Nearly one billion monarch butterflies have vanished since 1990 due to habitat destruction, which impacts their primary food source, milkweed, according to the U.S. Fish and Wildlife Service.
Efforts to protect monarch butterflies center on educating the public about the plight of the monarchs, as well as encouraging the creation of garden spaces that provide nectar plants and milkweed for the butterflies and their caterpillars to eat. On Sept. 19 from 10 a.m. – 4 p.m., the North Carolina Arboretum, in affiliation with the University of North Carolina and the nonprofit organization Monarch Rescue, will host its first annual “Monarch Butterfly Day,” dedicated to helping residents learn more about what they can do to help protect the monarchs.
The program will offer family-friendly, educational programs. Activities will include a monarch tag-and-release celebration, make-and-take milkweed seed bombs, face painting, crafts, educational presentations and a common milkweed plant sale, according to the press release from the organizers. In addition, attendees will have the opportunity to visit the Arboretum’s new “Monarch Waystation,” which is certified through the nonprofit Monarch Watch. The waystation features milkweed and nectar plants necessary for the butterfly’s life cycle. Jonathan Marchal, youth education manager at the Arboretum, states that he and other staff members “hope that Monarch Butterfly Day inspires attendees to contribute to this nationwide issue and help replenish the monarchs’ critical milkweed habitat.”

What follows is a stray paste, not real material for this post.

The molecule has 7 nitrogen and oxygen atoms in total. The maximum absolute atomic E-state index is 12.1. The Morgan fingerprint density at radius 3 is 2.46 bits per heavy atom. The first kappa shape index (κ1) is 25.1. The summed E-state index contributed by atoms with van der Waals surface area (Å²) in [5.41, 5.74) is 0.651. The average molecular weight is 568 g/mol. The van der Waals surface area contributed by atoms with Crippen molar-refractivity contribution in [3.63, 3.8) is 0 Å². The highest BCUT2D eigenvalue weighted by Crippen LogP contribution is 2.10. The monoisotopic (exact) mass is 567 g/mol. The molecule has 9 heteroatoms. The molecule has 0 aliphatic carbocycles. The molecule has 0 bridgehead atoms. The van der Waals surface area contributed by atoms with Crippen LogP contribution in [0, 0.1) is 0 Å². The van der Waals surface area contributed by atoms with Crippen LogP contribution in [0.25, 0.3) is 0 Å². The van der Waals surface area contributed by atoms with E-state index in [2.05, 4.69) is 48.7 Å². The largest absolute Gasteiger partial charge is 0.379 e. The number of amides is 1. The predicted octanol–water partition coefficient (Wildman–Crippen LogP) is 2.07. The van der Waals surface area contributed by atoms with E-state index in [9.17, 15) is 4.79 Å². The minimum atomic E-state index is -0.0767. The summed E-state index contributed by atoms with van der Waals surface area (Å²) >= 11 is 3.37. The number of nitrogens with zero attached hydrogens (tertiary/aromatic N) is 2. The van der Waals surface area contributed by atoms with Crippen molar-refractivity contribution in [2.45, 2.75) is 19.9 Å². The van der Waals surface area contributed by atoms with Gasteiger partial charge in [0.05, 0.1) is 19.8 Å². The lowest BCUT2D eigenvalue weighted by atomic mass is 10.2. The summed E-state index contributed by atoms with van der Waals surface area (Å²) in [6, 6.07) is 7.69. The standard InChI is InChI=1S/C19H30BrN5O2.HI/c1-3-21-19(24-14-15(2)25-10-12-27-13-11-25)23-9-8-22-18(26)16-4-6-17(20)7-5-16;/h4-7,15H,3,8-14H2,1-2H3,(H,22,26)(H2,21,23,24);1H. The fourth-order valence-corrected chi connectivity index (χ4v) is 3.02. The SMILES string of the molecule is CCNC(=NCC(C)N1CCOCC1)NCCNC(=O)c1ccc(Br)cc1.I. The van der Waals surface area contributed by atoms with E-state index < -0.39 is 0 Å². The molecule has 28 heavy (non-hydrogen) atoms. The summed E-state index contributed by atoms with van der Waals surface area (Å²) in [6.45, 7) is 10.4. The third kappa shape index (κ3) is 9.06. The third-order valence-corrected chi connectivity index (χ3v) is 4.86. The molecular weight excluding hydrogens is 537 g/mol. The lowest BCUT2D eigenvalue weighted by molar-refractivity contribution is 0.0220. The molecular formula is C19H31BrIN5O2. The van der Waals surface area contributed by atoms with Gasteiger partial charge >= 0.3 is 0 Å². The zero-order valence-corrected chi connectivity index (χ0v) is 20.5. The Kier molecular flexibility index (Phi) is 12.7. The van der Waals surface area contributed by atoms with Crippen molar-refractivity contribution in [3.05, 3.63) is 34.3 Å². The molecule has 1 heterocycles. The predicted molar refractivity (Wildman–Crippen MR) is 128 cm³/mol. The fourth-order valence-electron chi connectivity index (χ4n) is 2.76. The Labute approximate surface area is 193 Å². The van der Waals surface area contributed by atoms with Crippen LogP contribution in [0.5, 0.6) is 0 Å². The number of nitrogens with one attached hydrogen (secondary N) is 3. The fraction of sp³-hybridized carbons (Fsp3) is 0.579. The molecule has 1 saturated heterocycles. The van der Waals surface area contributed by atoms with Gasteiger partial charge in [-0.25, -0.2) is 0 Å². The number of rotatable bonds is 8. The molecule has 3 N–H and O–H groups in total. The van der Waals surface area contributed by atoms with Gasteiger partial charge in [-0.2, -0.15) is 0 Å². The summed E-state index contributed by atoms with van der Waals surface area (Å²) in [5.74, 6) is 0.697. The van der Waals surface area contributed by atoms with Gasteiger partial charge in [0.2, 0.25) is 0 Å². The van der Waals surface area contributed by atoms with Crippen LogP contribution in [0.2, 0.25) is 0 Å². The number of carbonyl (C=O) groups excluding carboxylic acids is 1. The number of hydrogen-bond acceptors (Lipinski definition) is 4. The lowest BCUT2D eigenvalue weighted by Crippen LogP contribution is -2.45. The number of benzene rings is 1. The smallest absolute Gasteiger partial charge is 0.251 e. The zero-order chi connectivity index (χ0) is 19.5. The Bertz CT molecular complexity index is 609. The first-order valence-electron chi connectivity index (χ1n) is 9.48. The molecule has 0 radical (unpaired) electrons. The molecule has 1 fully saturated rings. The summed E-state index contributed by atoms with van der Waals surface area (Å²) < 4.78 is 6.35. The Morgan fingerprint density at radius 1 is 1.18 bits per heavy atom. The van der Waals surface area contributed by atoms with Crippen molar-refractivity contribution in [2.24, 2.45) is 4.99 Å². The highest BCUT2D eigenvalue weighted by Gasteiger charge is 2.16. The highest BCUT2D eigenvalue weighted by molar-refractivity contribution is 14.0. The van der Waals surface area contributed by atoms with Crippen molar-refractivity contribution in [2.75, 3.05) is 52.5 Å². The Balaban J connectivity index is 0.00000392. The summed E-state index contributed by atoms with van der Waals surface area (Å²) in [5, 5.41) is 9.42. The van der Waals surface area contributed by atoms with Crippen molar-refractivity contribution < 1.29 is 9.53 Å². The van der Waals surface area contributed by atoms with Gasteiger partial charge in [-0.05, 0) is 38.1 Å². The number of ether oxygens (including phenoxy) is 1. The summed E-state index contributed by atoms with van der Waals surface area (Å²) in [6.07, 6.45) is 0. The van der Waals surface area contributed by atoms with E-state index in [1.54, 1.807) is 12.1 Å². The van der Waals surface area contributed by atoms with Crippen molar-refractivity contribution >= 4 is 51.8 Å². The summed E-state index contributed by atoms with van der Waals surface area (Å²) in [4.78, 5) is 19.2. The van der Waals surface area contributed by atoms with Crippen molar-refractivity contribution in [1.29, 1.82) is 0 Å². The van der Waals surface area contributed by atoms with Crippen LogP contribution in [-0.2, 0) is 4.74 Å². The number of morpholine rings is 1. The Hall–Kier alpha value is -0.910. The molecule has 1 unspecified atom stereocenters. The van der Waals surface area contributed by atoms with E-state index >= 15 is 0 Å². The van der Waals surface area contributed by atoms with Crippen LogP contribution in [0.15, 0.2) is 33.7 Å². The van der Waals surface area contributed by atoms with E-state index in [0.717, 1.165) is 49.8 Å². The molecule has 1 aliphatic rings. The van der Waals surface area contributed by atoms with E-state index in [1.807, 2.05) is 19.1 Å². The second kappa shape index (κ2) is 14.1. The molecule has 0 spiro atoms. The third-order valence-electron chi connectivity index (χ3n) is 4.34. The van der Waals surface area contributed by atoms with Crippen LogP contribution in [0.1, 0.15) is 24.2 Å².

In addition to the event, the Arboretum plans to work with Monarch Watch, local schools and Boy Scout groups to create monarch waystations across Buncombe County. According the the Arboretum, these waystations will become a part of the Rosalyn Carter Butterfly Trail, an initiative of the former first lady that establishes a string of butterfly gardens from Plains, Georgia, to Washington, D.C.
The North Carolina Arboretum is not the only group in the area focusing its efforts on increasing the monarch population through education and the creation of waystations. The Haywood County Master Gardeners and the local nonprofit Monarch Rescue, are also leading efforts to re-establish certified Monarch feeding stations in WNC.
For more information on Monarch Butterfly Day events, activity locations and program times, visit www.ncarboretum.org. All programs are free, however the North Carolina Arboretum’s nonmember $12 parking fee still applies. Proceeds from the event will benefit Project EXPLORE, the Arboretum’s youth education initiative that engages teachers and students in hands-on citizen science at schoolyards.